A White Paper written by Áurea Capital Partners analyzes the integration of the European energy market to conclude that Spain is “facing a leadership opportunity and a unique geopolitical advantage that must be taken advantage of and accelerated.” The creation of a National Energy Transition Fund, like that created by Norway for its oil industry, may help the country attract huge investment for clean energy.
From pv magazine Spain
A White Paper published by Áurea Capital Partners, a Madrid-based investment firm focused on renewable energy, analyzes the integration of the European energy market to conclude that Spain is “facing a leadership opportunity” that it must “take advantage of and promote.”
According to the company, the European energy sector is going to shrink and consolidate in the medium term, with an increasing number of fossil fuel companies merging with big electricity providers.
On the other hand, the incorporation of technologies such as hydrogen, geothermal and tidal energy, that until now were excluded from the market due to their high cost, is expected to advance this year, thanks to technological innovation and the internalization of the cost of CO2 in the economy. “The development of hybridization and new energy storage formulas will be two of the major trends in the sector in the coming years,” the report states.
‘Texas of Europe’
In this context of the ecological transition, Spain is defined as the “Texas of Europe,” due to its enviable position in terms of solar radiation.
Áurea Capital Partners experts predict that the penetration of renewables in the mix would save the European economy €254.3 billion in the period from 2019 to 2050, that is 2.12% of GDP in the Eurozone for 2020. “Each euro invested in Spain in solar energy production provides a 35%-higher profit margin than any other country in the EU,” says the report.
Spain can cover its own demand and a large part of Europe’s renewable energy supply with solar energy and storage in an environmentally sustainable – and socially inclusive – way. “It can aspire, without a doubt, to become the main provider of renewable energy in Europe, displacing imports of gas and oil,” said Áurea Capital.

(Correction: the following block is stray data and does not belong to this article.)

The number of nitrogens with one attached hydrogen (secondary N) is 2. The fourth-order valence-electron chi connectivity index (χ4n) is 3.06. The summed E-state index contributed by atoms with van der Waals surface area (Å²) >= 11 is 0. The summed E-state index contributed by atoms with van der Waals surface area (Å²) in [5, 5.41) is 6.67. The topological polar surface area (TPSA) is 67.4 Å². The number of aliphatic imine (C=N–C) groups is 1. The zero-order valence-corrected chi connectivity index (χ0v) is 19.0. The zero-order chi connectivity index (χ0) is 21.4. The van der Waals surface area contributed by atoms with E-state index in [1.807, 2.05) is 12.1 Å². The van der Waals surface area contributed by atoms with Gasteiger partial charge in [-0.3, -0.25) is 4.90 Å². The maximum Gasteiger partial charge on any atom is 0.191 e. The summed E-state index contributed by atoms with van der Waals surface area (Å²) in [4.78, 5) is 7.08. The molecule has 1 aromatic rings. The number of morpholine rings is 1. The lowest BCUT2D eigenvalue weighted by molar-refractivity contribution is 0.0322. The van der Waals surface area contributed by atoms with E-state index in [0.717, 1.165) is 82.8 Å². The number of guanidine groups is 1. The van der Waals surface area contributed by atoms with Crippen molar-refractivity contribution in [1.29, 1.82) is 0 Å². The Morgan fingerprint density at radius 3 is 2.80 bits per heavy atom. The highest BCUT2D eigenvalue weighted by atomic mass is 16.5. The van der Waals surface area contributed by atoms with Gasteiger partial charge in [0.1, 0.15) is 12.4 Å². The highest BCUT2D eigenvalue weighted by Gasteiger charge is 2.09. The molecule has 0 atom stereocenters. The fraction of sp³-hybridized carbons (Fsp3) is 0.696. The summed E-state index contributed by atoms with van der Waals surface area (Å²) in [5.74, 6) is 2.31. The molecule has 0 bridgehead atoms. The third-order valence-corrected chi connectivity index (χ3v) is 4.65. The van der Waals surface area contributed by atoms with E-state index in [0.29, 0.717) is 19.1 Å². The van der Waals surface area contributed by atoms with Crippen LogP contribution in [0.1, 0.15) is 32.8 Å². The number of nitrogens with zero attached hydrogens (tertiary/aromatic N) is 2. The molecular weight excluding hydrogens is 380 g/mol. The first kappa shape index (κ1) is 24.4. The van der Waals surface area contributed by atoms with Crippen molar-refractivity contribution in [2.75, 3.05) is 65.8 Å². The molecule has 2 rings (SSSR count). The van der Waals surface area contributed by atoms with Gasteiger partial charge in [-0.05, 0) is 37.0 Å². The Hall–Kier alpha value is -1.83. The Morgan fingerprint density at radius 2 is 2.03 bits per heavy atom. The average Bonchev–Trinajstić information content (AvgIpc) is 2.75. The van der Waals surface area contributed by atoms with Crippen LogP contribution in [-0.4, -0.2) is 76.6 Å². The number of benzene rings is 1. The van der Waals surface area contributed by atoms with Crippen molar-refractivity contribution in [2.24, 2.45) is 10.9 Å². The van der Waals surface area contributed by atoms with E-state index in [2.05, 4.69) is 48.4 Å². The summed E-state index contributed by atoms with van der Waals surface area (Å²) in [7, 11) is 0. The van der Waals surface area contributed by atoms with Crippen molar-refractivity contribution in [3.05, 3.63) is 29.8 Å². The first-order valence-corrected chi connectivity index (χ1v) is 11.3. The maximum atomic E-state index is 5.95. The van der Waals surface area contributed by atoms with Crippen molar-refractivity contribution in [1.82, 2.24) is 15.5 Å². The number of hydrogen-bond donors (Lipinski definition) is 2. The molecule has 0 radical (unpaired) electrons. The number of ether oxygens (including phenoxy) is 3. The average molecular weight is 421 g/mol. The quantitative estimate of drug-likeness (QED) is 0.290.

“Spain, with its solar irradiation, is in the same situation as Norway when it discovered … oil pockets in the 1960s and created the largest sovereign fund in the world,” says the report. Although the intervention of the state in the electricity market is against free-market laws and the European structure of the energy market, there is room for Madrid’s participation in the electricity market by channeling investment towards the sector. To this end, Áurea Capital proposes the creation of a National Energy Transition Fund in Spain to serve as a vehicle for pension investment through the creation of independent power producers (IPPs).
“We believe that the creation of a National Energy Transition Fund could mobilize co-investment from pensions and institutional investors with a low cost of capital, towards the creation of IPPs in the energy sector. This fund could be financed through the savings obtained [from not] importing fossil fuels and [from] the pension budget, by modifying the pension law, following the French or Norwegian model,” says Carlos Bendito, CEO of Áurea Capital.
According to him, a special investment mandate for the ecological transition which, by diversification criteria, would not exceed 10% of the total budget – €30 billion – would cover approximately 3.6% of the €830 billion investment in renewables needed by 2050 in Spain.
The approach of seeking a replica of the Norwegian State Fund by substituting renewables for fossil fuel assets, however, poses a challenge. While the Nordic assets were in the sea, in the Spanish case they are located onshore.
Due to this difference, it will be key to simultaneously propose, together with the new model, a territorial organization that favors the distributed nature of renewables, and in particular of solar PV, in the Spanish network with interconnected self-sufficient nodes which should be superimposed on European demands. Given that the powers in territorial planning belong to Spain’s autonomous communities, replicating, as far as possible, the national strategy at the regional level could facilitate the process of territorial integration.
“It is also essential to accelerate the interconnection with France and the rest of Europe in order to be able to sell the renewable energy generated by Spain,” Bendito concluded.